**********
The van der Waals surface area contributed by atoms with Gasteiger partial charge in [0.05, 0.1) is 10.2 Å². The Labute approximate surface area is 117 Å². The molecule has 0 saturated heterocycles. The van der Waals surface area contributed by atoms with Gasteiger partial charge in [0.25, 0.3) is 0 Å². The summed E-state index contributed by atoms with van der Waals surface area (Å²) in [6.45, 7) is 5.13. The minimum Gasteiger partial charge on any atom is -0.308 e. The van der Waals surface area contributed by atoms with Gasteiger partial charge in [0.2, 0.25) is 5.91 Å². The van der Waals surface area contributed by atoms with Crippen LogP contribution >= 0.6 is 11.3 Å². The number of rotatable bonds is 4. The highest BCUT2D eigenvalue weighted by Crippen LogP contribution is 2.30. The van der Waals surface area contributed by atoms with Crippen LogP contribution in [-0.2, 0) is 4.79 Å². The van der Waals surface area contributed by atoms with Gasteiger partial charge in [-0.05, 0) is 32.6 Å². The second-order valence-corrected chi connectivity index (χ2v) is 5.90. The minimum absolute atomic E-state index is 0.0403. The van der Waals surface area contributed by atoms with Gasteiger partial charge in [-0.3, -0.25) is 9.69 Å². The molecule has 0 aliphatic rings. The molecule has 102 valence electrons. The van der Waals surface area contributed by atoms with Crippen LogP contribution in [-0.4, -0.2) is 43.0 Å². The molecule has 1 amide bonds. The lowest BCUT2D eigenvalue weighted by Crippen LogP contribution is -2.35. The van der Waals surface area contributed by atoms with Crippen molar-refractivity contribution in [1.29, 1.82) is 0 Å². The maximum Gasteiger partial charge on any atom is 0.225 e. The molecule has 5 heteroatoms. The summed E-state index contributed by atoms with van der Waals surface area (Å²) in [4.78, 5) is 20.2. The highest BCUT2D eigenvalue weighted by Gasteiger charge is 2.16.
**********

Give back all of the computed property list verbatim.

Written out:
The van der Waals surface area contributed by atoms with Gasteiger partial charge in [0.05, 0.1) is 10.2 Å². The Labute approximate surface area is 117 Å². The molecule has 0 saturated heterocycles. The van der Waals surface area contributed by atoms with Gasteiger partial charge in [0.25, 0.3) is 0 Å². The summed E-state index contributed by atoms with van der Waals surface area (Å²) in [6.45, 7) is 5.13. The minimum Gasteiger partial charge on any atom is -0.308 e. The van der Waals surface area contributed by atoms with Gasteiger partial charge in [0.2, 0.25) is 5.91 Å². The van der Waals surface area contributed by atoms with Crippen LogP contribution >= 0.6 is 11.3 Å². The number of rotatable bonds is 4. The highest BCUT2D eigenvalue weighted by Crippen LogP contribution is 2.30. The van der Waals surface area contributed by atoms with Crippen LogP contribution in [-0.2, 0) is 4.79 Å². The van der Waals surface area contributed by atoms with Gasteiger partial charge in [-0.05, 0) is 32.6 Å². The second-order valence-corrected chi connectivity index (χ2v) is 5.90. The minimum absolute atomic E-state index is 0.0403. The van der Waals surface area contributed by atoms with Gasteiger partial charge in [-0.3, -0.25) is 9.69 Å². The molecule has 0 aliphatic rings. The molecule has 102 valence electrons. The van der Waals surface area contributed by atoms with Crippen LogP contribution in [-0.4, -0.2) is 43.0 Å². The molecule has 1 amide bonds. The lowest BCUT2D eigenvalue weighted by Crippen LogP contribution is -2.35. The van der Waals surface area contributed by atoms with Crippen molar-refractivity contribution in [1.29, 1.82) is 0 Å². The maximum Gasteiger partial charge on any atom is 0.225 e. The molecule has 5 heteroatoms. The summed E-state index contributed by atoms with van der Waals surface area (Å²) in [4.78, 5) is 20.2. The highest BCUT2D eigenvalue weighted by Gasteiger charge is 2.16.